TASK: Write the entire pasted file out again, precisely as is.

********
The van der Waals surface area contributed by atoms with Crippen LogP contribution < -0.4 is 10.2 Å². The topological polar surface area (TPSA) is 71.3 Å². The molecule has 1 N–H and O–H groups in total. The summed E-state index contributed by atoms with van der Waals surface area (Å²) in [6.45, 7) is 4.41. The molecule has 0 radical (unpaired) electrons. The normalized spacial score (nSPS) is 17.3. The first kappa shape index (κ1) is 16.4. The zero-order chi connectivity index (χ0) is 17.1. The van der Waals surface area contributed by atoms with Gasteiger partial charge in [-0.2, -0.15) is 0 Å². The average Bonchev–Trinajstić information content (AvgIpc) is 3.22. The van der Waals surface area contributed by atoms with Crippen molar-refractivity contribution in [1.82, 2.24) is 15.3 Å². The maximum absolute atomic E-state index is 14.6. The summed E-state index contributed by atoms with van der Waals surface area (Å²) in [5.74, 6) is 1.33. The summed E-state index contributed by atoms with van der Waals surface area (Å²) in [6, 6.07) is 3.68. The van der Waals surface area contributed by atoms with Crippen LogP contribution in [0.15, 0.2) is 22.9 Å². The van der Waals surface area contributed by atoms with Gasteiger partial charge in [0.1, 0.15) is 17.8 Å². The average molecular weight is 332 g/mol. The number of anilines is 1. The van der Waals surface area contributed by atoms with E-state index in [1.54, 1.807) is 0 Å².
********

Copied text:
The van der Waals surface area contributed by atoms with Crippen LogP contribution < -0.4 is 10.2 Å². The topological polar surface area (TPSA) is 71.3 Å². The molecule has 1 N–H and O–H groups in total. The summed E-state index contributed by atoms with van der Waals surface area (Å²) in [6.45, 7) is 4.41. The molecule has 0 radical (unpaired) electrons. The normalized spacial score (nSPS) is 17.3. The first kappa shape index (κ1) is 16.4. The zero-order chi connectivity index (χ0) is 17.1. The van der Waals surface area contributed by atoms with Gasteiger partial charge in [-0.2, -0.15) is 0 Å². The average Bonchev–Trinajstić information content (AvgIpc) is 3.22. The van der Waals surface area contributed by atoms with Crippen molar-refractivity contribution in [1.82, 2.24) is 15.3 Å². The maximum absolute atomic E-state index is 14.6. The summed E-state index contributed by atoms with van der Waals surface area (Å²) in [5.74, 6) is 1.33. The summed E-state index contributed by atoms with van der Waals surface area (Å²) in [6, 6.07) is 3.68. The van der Waals surface area contributed by atoms with Crippen LogP contribution in [0.15, 0.2) is 22.9 Å². The van der Waals surface area contributed by atoms with Gasteiger partial charge in [0.1, 0.15) is 17.8 Å². The average molecular weight is 332 g/mol. The number of anilines is 1. The van der Waals surface area contributed by atoms with E-state index in [1.54, 1.807) is 0 Å².